Are expert systems and automation good enough to fill the experience vacuum left by retiring workers, or are they so good that vacated positions may never be filled? It’s not the sort of question one asks in the staff room on coffee break, especially when a third of those present will reach retirement age in the next five years. But you should, because history shows that leveraging technology to unburden labor broadens opportunities for human capital, and that should interest the ones who aren’t retiring so soon.
When the industrial revolution overcame our physical limitations, a similar polarizing debate ensued. Early 19th century textile workers known as Luddites — now a euphemism for anti-technologists — famously smashed mechanical looms for eliminating skilled textile jobs, creating the zero-sum lens through which labor would often see new technology for centuries to come. From the changes affecting farmers, coal miners, and automobile workers of the previous century to the automation now used to perform surgery and fly aircraft, the rate at which technology has displaced experience and skill has only accelerated; and every technology-enabled leap in productivity is accompanied by a similar reaction — what will happen to the knowledge, where will the jobs go, and what’s to become of the art and the judgment and the human elements we thought were indispensable?
What’s a career worth?
At the heart of the debate is nothing less than identity and self-worth. What is it to spend a career performing a role that is eventually automated or, worse yet, simplified or dumbed-down, so a person of meager qualifications and experience can perform it? Imagine a seasoned pilot pinning a medal on the chest of a drone pilot for running a gauntlet of anti-aircraft batteries and successfully completing a mission from a cushy captain’s chair in an air-conditioned bunker using a preprogrammed flight plan and automated evasive maneuvers. Is achievement as meaningful when it’s monitored on a video screen as it was when people were more in control and more at risk?
It depends on what we’re measuring. The debates that polarize us — over character, courage, and intelligence — confuse our humanity with tasks. We tend to identify so closely with the tasks we perform, with the roles we play, that we attribute more value to the actions than to the thought that went into them; and it’s the thinking, after all, that distinguishes us from the technology we design to imitate our thinking. Reducing the physical burden ought to open us to grander intellectual pursuits. It ought to free our time for better thinking, and it’s the opportunities to advance our thinking that we miss when we “walk into the future facing backward,” as a professor of mine used to say. When we focus on the old role and identify too much with what we did (facing backward), and not enough with what we could do (facing forward) by using new technology, we sell ourselves short. We dwell too much on what’s lost and not enough on what’s gained, personally and organizationally.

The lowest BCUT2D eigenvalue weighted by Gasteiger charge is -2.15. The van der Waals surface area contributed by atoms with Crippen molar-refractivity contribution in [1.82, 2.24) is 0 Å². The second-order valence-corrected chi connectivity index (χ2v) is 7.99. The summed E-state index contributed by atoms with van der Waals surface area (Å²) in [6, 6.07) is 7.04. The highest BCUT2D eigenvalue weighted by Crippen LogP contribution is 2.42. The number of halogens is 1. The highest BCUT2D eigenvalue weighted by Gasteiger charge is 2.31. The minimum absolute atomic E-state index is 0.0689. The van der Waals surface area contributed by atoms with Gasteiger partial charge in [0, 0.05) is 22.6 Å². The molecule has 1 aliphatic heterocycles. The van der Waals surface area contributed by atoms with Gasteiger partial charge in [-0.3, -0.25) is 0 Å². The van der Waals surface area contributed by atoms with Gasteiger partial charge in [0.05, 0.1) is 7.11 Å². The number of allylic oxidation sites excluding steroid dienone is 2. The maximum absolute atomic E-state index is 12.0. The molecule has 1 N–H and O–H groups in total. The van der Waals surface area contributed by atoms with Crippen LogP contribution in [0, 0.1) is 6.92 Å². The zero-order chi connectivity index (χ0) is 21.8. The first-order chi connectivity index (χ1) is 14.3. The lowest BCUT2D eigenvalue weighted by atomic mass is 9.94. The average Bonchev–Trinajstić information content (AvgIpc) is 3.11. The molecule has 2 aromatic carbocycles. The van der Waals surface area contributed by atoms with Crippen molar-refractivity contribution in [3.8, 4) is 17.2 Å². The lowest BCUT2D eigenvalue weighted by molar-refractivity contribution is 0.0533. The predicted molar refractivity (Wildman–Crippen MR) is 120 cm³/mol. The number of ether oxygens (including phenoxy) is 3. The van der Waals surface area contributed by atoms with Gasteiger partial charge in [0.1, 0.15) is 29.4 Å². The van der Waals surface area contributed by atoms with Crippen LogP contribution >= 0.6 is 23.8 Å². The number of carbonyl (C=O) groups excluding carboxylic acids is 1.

The brain class
If it’s true that the industrial revolution overcame our physical limitations, then it’s likely the computer age will supersede our mental ones, or at least the ones related to rote memory and repetition. IBM’s Watson computer proved that computing power today far outstrips even the greatest Jeopardy champion’s ability to store and recall facts, and there’s no going back. Machines will continue to get better at storing, managing, and evaluating information faster and more accurately than humans; and they do it tirelessly, with unlimited endurance, and no decline in performance.
What machines can’t do better than humans, at least not yet, is think. They can’t imagine, discover, or learn, except in the most linear ways. They can’t free-associate or use analogs from one discipline to solve problems in another, which means we should only be threatened if we think knowledge is finite and that creativity and imagination will eventually flicker out, for that’s the only scenario in which machines catch up with us. And yet the debate persists.
The battle lines in the debate over the impact of technology on employment are neatly drawn. On one side are the eternal optimists who believe all technology and efficiency gains are good. On the other side are the perpetual pessimists, who see technology paving the road to the end of civilization. With hindsight on their side, the optimists assure us that each job destroyed by technology is replaced by two more of greater skill and higher pay. The pessimists concede the point, but only to underscore the accelerating economic polarization of society, with a growing low-wage low-skill workforce on one end, a more concentrated, highly skilled and compensated workforce on the other end, and no one in between — the so-called disappearing middle class. Who is right, and how should we think about our duties as managers in the industrial service sector as we evaluate new technology that we know will replace traditional line jobs?
Regrettably, the answer isn’t clear because so much depends on how the constituents react to the circumstances. Some companies value cost efficiency more than knowledge and human capital. They chew up people in the relentless drive for market share and profits; and just as regrettably, that formula often pays off, with real human consequences. Other companies put people and knowledge first, priding themselves on efficiency gains achieved by homegrown innovation. The research that conclusively finds in favor of one approach over the other has yet to be done, and it may never be done because there’s plenty of evidence to suggest both formulas work. So how should managers choose?